We’ve been saying “summer’s just around the corner” in Ontario for a while now, and although the weather has been cooler than usual, it’s never too early to talk about dogs in cars. One company that has reached the finish line first on that issue is Tesla, who announced a Tesla Dog Mode in February.
The Problem: Leaving Dogs in Cars
Leaving pets in cars when the weather outside is too hot or cold for them to survive in a poorly insulated vehicle sadly makes the news every year. On July 23, 2018, Stephanie Skinner, of Victoria, B.C., allegedly left her Boston terrier in her car for seven hours. She was charged under the animal cruelty act and could face up to two years in prison and a fine of $75,000. She may also be banned from owning pets. (She’s scheduled for arraignment June 13, 2019.)
It may be tempting to leave the animal in the car with the windows open a tad for “just a few minutes,” but it doesn’t take much for heat to seriously affect or even kill your family dog. The SPCA of Ontario says that dogs cannot sweat much to cool themselves down. A dog’s normal body temperature is 39˚C, “and a temperature of 41˚C can be withstood only for a very short time before irreparable brain damage or even death can occur,” the SPCA’s website says.
The Solution: Tesla Introduces Dog Mode
Announced on Tesla’s Twitter feed in February, Tesla’s dog mode lit up the Twitterverse, with 3,500 comments on the single post, 42,000 retweets, and over 203,000 likes.
This feature allows the driver to keep the air or heat running while the dog is alone in the car. To help save windshields, it also as a message on its centre display that tells passersby the animals are comfortable and the interior environment is safe. Elon Musk also explained in February that this feature comes in addition to Tesla’s Cabin Overheat Protection, which activates automatically in high temperatures and was released in 2016.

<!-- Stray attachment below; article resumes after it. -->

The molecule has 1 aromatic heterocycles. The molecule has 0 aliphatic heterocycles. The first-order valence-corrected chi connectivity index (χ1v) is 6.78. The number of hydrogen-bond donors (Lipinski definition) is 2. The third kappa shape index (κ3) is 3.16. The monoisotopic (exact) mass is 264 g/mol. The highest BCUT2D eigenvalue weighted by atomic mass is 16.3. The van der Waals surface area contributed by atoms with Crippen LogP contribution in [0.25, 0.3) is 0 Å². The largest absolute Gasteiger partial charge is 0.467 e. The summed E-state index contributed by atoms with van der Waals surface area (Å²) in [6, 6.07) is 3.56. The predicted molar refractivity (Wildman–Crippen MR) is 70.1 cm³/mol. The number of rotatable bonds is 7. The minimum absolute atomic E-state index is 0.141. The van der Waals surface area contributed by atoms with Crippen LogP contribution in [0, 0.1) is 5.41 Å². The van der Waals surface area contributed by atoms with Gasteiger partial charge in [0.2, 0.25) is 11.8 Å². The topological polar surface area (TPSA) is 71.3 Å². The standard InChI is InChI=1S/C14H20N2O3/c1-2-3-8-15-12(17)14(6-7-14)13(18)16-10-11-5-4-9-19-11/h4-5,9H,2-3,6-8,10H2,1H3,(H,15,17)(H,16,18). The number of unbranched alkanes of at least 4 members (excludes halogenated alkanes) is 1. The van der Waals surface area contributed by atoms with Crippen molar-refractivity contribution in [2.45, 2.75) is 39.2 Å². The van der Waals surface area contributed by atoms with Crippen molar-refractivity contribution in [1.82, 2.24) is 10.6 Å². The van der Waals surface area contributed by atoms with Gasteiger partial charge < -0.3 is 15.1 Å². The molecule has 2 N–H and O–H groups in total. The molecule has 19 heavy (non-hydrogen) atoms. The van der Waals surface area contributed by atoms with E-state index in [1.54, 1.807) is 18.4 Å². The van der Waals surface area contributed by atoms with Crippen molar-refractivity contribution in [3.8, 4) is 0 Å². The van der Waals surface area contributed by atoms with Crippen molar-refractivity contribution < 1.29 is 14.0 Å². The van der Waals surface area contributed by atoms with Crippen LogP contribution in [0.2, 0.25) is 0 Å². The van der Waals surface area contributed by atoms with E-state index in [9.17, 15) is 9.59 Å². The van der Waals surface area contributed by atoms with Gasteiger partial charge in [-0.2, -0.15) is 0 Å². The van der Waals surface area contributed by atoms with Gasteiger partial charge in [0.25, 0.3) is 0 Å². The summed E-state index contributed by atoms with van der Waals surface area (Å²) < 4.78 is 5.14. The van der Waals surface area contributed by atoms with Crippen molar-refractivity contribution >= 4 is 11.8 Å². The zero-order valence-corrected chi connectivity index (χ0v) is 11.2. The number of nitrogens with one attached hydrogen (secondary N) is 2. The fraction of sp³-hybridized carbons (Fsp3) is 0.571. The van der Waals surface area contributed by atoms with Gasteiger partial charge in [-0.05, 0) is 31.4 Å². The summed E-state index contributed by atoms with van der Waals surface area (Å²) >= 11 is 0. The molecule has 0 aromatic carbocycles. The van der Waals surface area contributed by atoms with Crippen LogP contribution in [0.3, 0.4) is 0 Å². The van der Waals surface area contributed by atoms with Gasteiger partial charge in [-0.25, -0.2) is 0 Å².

How to Enable Tesla Dog Mode
This feature is available in Model S, Model X, and Model 3, and it’s easy to use. Once you’ve parked your car, tap the fan icon at the bottom of your display. Set “Keep Climate On” to “Dog,” and adjust the temperature using the arrows. That’s it.
If You Don’t Own a Tesla
The price tag on Teslas means many can’t afford them. If that’s the case for you, then I can only offer the same advice as you’ve probably heard before. Cars heat up fast in the summer, even in the shade, and cool down too much in the winter. If you can’t take your pet into the building you’re going to, leave it at home. Not doing so means you risk not only broken windows from well-meaning passersby, but you may be charged under applicable laws within your province or state for neglecting your pet and/or causing suffering.
However, dog lovers are singing praises on social media for Tesla’s true innovation and for thinking of everyone in the car, not just humans. Even for someone like me, who’s not a dog lover, I can appreciate how much easier life has just become for dog owners and how many more dogs’ lives can be saved thanks to this innovation.